Blog / That Next Next Next

The Resident Evil series is already known for its famous (infamous?) doors, and these new doors were almost surely the result of a lot of careful toil and consideration. I bet there was a whole team that worked on them. Month after month, just getting those doors nice and polished. We can’t ship until the doors are working, guys. Gotta pull some overtime and finish up the doors.

Kirk Hamilton on Kotaku

I’ve watched Markiplier play Resident Evil 7 and I agree: the door gameplay is amazing.

A spooky white door, barely ajar

What? It’s definitely gameplay. You can start to go through the door, then pull back, maybe let the monster on the other side go through it. Open it at any speed. Sometimes there’s a left and right door to choose between. If you watch a YouTuber, you’ll see they’re way more scared of opening doors than fighting enemies or exploring dark rooms. Doors are lacquered dread. The hesitation to go through them reminds me of playing System Shock 2, crouching beneath a bar with gun in hand and thumb in mouth, listening to a hybrid moan and thump by the window. I’m scared just doing nothing.

I never thought I’d champion doors for next-generation gameplay, but here we are. What else could this hardware generation enable?

I can only show you the door

While Resident Evil 7 has great doors mechanically, they’re obviously “video game doors.” Locked doors can’t be bashed in and you have to use the correct key (which is sometimes a scorpion). Lockpicks only work on certain cupboards when you’ve got a shotgun and an ax and the occasional bomb. Not every game can be Red Faction, but bending the rules would make for interesting gameplay.

You could search the creepy Baker Mansion for the three dog heads that open the front door, or you could aim that shotgun for the hinges and knock it into the courtyard. You’d waste a ton of ammo, immediately wake up every monster in the house, and have the pissed-off family coming for you all at once, but it’s just a door. It’s not made of Wolverine’s bones.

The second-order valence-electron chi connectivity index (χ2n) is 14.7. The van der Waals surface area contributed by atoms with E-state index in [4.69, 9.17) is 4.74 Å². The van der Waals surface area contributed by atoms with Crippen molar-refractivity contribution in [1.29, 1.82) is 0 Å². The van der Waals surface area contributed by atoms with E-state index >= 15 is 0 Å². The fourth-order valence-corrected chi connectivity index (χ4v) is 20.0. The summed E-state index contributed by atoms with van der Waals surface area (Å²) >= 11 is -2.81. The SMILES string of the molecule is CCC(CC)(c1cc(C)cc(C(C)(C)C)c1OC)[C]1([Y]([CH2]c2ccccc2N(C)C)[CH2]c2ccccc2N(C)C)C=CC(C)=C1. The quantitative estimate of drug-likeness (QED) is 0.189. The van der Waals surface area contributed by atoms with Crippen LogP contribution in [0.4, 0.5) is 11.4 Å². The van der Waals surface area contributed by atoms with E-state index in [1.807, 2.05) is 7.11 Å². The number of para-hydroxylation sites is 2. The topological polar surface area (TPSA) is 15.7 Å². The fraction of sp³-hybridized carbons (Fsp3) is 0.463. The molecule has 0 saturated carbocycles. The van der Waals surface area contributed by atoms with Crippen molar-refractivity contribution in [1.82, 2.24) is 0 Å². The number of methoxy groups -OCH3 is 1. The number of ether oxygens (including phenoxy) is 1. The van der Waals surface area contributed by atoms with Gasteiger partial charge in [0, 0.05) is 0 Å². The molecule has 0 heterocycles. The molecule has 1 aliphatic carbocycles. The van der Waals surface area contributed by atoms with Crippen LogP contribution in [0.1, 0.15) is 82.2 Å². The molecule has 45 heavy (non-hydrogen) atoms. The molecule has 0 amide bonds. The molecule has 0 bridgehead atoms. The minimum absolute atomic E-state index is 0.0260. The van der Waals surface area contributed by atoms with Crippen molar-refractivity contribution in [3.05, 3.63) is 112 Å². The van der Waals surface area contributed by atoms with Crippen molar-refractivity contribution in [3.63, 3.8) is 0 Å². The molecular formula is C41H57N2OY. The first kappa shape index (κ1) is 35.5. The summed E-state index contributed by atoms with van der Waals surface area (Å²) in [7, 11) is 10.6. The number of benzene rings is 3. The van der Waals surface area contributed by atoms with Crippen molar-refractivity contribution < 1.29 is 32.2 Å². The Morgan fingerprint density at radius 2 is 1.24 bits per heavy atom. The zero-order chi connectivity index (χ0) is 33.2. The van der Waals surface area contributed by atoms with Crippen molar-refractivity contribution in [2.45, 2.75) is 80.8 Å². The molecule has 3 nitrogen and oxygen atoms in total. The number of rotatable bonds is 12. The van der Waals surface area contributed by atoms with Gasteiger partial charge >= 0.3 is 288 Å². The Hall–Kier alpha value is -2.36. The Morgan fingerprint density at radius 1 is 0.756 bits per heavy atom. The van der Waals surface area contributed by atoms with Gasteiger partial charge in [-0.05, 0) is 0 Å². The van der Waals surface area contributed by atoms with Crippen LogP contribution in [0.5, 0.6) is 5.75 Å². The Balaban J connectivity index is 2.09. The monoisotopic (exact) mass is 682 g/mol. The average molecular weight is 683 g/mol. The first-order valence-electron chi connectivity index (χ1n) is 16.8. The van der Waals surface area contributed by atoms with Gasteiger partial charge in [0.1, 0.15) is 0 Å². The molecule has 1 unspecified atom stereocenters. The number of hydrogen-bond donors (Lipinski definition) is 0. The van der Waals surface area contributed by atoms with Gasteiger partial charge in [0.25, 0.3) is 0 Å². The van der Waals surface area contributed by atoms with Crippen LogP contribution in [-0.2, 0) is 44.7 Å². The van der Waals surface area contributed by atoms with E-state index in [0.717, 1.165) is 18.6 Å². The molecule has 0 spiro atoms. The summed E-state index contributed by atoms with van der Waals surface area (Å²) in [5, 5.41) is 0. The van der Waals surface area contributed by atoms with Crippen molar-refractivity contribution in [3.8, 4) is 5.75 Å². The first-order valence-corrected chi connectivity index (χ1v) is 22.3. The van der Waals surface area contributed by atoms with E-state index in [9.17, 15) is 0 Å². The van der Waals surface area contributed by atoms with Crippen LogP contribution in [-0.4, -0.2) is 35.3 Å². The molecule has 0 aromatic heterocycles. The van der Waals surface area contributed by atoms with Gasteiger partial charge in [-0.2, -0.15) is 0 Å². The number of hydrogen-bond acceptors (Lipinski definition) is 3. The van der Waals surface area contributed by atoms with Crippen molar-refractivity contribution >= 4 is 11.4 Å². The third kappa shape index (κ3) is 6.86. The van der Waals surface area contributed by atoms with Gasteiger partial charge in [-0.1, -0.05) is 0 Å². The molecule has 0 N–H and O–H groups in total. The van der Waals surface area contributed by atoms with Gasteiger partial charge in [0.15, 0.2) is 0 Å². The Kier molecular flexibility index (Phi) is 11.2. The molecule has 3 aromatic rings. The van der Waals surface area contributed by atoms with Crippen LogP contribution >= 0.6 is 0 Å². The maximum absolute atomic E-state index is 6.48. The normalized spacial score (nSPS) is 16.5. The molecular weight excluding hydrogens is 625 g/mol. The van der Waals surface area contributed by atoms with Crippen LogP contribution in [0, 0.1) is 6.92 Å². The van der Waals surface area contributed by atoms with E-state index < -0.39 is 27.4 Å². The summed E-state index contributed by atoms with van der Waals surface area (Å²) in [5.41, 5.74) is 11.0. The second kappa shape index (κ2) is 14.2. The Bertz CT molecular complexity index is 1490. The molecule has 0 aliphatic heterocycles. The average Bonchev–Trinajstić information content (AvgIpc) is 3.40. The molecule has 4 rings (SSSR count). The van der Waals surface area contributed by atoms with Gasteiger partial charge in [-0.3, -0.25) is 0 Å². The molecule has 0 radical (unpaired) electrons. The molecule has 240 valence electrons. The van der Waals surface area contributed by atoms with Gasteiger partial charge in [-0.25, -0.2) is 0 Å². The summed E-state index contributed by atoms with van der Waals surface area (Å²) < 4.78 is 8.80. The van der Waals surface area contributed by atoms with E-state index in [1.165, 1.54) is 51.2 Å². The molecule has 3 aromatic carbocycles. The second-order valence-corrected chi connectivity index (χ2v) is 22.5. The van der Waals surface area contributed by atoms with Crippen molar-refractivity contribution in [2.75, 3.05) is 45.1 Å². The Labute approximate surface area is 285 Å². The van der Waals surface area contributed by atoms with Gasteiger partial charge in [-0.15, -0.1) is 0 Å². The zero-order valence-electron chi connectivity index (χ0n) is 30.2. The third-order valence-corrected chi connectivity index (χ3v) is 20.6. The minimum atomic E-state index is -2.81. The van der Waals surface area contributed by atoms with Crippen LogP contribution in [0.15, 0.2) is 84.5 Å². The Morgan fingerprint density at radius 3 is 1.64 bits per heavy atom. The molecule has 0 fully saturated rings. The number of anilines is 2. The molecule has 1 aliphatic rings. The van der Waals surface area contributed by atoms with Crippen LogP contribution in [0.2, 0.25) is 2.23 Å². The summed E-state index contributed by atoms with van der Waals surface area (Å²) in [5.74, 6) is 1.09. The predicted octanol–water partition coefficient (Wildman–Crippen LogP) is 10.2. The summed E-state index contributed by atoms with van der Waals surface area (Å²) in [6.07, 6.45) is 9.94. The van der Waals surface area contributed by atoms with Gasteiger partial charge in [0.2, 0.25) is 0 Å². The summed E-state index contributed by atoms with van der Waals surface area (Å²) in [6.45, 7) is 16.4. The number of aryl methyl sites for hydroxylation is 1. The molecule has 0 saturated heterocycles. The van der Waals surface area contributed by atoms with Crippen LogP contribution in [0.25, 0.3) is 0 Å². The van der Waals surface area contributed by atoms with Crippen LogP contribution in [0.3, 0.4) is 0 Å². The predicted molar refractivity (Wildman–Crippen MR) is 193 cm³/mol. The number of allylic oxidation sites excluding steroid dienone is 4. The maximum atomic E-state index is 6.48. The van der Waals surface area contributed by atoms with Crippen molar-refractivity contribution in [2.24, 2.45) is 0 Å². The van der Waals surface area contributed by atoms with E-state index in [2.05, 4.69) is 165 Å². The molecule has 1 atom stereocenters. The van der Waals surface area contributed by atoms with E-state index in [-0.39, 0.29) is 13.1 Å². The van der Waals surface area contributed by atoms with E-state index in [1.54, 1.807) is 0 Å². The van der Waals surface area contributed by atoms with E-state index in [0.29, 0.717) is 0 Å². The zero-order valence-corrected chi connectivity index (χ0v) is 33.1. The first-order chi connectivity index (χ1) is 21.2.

It’s the smell, if there is such a thing

Resident Evil 7 (sorry to keep picking on it) doesn’t communicate the noxious smell of the Baker Mansion through gameplay. Ethan does occasionally remark on it as he comes across a dozen flensed pig carcasses, but it never means anything. He doesn’t gag and walk slower when he’s sickened. There’s never a trail of odor that lets you track the monsters. Or is that impossible because it’s constantly nauseating?

A 20-something son, father, and mother around a dinner table piled with disgusting animal entrails

Games that do use smell as a mechanic treat it as a distinct mode: Batman’s detective vision, or the eagle vision in Assassin’s Creed. I don’t want a Smell Blaster Audigy card, but how about something like the light gem from Thief? It’s tough to implement, because smell is similar to the “insanity meter” situation where the game tries to tell you how you’re feeling. Horrifically grimy houses like the one in RE7 might make a smell sensor overkill: it’s pretty clear you’re smelling gunk and guts all the time. But nature-focused open-world games might benefit from letting the player discreetly know “hey, I smell a rabbit nearby.”

Not so much for “hey, I smell a fetid pile of human corpses that have been decaying in the humid Louisiana swamp for two years.”